In terms of sheer size, the European Union is the largest import market for agricultural commodities and food in the world, and over the past 12 years, agricultural imports by the 27-nation bloc have risen by roughly 145 percent, from $53.3 billion to over $131 billion, according to the U.S. Department of Agriculture’s Foreign Agricultural Service (FAS).
This is undeniably a lucrative market for U.S. exports in the farm and food sector, but certain challenges exist.
A closer look at the numbers reveals that while the EU market opportunities, in general, are growing, the U.S. has a disproportionately smaller piece of the pie. During the period 2000-2012 when the EU experienced triple-digit growth, the U.S. likewise saw its agricultural exports grow 176 percent. However, its exports to the EU market specifically only expanded 54 percent.
In large part, the reason comes down to competition—the U.S. is increasingly competing against Brazil, China, Chile and other countries on the European continent, such as the Ukraine. For instance, soybean shipments from Brazil to the EU are growing much faster than similar exports from the U.S., while fruit and vegetable exports from China and Chile are also taking a larger market share.
Meanwhile, tariff and non-tariff barriers (for example quotas, antidumping duties, restrictions on GM foods) are also stunting U.S. agricultural goods exports, particularly corn and soybeans. Furthermore, while Russia’s inclusion in the WTO last year was a significant development for U.S. exporters, just last month Russian officials moved to ban all U.S. imports of beef, pork, turkey and other meat products over the use of ractopamine, an animal feed additive.
Where the opportunities lie
On the positive side, American companies have boosted exports of high value, consumer oriented food products to the European market. For instance, exports of tree nuts have grown from $381 million in 1980 to over $1.7 billion in 2012. Other top exports to the EU include soybeans ($1.5 billion), processed fruit and vegetables ($514.9 million), wine and beer ($492.4 million), and feed and fodders ($832 million).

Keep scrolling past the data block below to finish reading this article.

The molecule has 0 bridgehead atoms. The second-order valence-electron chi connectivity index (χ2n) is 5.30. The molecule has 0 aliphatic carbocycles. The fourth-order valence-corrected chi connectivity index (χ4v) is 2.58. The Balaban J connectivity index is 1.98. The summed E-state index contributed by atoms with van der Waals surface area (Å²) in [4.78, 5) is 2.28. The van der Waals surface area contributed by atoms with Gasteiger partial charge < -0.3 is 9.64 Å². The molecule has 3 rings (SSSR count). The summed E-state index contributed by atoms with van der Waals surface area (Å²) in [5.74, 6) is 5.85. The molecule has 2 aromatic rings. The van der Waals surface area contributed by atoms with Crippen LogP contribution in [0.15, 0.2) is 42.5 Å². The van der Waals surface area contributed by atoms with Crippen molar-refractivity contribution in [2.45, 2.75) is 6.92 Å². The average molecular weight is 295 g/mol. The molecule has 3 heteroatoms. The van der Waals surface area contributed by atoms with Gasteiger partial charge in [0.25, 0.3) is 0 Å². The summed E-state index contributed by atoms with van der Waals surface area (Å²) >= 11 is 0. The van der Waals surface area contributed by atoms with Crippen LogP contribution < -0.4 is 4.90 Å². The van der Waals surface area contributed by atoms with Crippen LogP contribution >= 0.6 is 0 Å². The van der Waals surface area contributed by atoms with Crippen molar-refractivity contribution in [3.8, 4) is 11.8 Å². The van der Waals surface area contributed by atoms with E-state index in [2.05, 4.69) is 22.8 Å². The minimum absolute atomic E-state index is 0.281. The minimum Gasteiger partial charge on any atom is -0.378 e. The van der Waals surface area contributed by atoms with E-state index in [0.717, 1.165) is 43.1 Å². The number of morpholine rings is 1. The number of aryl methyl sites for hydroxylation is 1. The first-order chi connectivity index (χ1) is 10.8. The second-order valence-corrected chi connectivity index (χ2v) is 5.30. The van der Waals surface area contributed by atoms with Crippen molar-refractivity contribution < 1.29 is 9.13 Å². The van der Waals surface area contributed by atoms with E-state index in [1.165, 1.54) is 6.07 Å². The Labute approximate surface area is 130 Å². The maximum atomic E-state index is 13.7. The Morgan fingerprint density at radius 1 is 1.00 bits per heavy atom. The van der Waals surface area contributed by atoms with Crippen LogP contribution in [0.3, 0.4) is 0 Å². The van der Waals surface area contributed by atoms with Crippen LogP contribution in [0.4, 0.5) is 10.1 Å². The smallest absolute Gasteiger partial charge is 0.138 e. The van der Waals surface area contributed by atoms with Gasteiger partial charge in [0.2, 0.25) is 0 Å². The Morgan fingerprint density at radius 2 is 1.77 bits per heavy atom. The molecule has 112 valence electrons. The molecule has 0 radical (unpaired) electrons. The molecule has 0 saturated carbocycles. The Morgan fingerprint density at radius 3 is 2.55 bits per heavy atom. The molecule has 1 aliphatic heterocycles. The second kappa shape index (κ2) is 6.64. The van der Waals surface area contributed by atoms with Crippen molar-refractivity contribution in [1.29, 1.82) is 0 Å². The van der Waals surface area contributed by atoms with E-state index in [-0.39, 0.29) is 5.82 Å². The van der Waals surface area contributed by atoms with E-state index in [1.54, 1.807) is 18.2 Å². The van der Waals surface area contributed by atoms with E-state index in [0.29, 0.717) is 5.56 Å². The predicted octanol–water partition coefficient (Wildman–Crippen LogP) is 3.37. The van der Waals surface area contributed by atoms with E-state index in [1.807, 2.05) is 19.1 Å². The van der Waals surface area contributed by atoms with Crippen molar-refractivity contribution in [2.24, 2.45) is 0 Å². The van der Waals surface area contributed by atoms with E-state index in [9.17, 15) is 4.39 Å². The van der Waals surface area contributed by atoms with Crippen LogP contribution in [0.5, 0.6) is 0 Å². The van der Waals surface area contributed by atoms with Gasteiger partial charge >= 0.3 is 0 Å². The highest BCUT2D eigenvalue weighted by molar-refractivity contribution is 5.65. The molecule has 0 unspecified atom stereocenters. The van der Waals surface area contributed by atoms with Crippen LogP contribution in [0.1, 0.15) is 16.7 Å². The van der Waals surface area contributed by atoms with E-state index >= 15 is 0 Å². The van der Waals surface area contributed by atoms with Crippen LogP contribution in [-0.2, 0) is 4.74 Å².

Without a doubt, the proposed Transatlantic Trade and Investment Partnership between the U.S. and EU presents a huge opportunity for U.S. exporters in various sectors, including farm goods and food. The Obama administration is preparing to launch negotiations on the pact this year.
At the same time, the federal government and state agencies offer a wealth of support and resources for U.S. exporters.
Original Juan Specialty Foods in Kansas City, KS has successfully expanded its exporting business by taking advantage of various trade missions. Last year alone, Original Juan’s vice president of sales, Greg Dennis, traveled to India, Russia, Germany and Switzerland. The company received a State Trade and Export Program (STEP) grant from the Kansas Department of Agriculture to help offset travel expenses.
In a recent article highlighting Original Juan’s export business, Heather Angus-Lee with JustFoodERP, a software and services provider to Original Juan’s and other food companies, notes that exporting opportunities for American firms are plentiful, notably for small- and medium-sized enterprises. And, the U.S. Department of Commerce and other state and federal agencies are ready to help them get there.